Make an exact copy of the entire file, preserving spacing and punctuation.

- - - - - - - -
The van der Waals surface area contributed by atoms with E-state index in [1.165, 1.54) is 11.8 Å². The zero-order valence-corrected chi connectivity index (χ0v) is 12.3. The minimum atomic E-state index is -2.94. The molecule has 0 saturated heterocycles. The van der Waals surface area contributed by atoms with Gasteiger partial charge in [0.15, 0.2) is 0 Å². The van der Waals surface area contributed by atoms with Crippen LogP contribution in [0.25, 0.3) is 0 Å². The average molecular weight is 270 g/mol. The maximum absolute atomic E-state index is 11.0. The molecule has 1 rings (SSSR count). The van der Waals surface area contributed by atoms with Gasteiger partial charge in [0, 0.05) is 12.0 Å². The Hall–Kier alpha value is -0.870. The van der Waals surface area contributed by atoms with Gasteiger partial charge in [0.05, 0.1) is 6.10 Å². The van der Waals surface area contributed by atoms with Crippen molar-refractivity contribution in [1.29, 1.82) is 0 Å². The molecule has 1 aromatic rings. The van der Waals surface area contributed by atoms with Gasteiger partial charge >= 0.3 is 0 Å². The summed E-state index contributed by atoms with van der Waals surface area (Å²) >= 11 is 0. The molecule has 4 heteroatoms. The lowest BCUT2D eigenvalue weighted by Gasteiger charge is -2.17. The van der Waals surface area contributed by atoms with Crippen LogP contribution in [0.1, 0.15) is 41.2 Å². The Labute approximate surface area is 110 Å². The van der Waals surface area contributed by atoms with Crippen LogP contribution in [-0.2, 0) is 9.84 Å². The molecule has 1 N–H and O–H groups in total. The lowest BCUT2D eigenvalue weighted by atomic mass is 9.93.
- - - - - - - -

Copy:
The van der Waals surface area contributed by atoms with E-state index in [1.165, 1.54) is 11.8 Å². The zero-order valence-corrected chi connectivity index (χ0v) is 12.3. The minimum atomic E-state index is -2.94. The molecule has 0 saturated heterocycles. The van der Waals surface area contributed by atoms with Gasteiger partial charge in [0.15, 0.2) is 0 Å². The van der Waals surface area contributed by atoms with Crippen LogP contribution in [0.25, 0.3) is 0 Å². The average molecular weight is 270 g/mol. The maximum absolute atomic E-state index is 11.0. The molecule has 1 rings (SSSR count). The van der Waals surface area contributed by atoms with Gasteiger partial charge in [0, 0.05) is 12.0 Å². The Hall–Kier alpha value is -0.870. The van der Waals surface area contributed by atoms with Gasteiger partial charge in [0.05, 0.1) is 6.10 Å². The van der Waals surface area contributed by atoms with Crippen molar-refractivity contribution in [1.29, 1.82) is 0 Å². The molecule has 1 aromatic rings. The van der Waals surface area contributed by atoms with Gasteiger partial charge >= 0.3 is 0 Å². The summed E-state index contributed by atoms with van der Waals surface area (Å²) >= 11 is 0. The molecule has 4 heteroatoms. The lowest BCUT2D eigenvalue weighted by Gasteiger charge is -2.17. The van der Waals surface area contributed by atoms with Crippen LogP contribution in [0.1, 0.15) is 41.2 Å². The Labute approximate surface area is 110 Å². The van der Waals surface area contributed by atoms with Crippen LogP contribution in [-0.2, 0) is 9.84 Å². The molecule has 1 N–H and O–H groups in total. The lowest BCUT2D eigenvalue weighted by atomic mass is 9.93.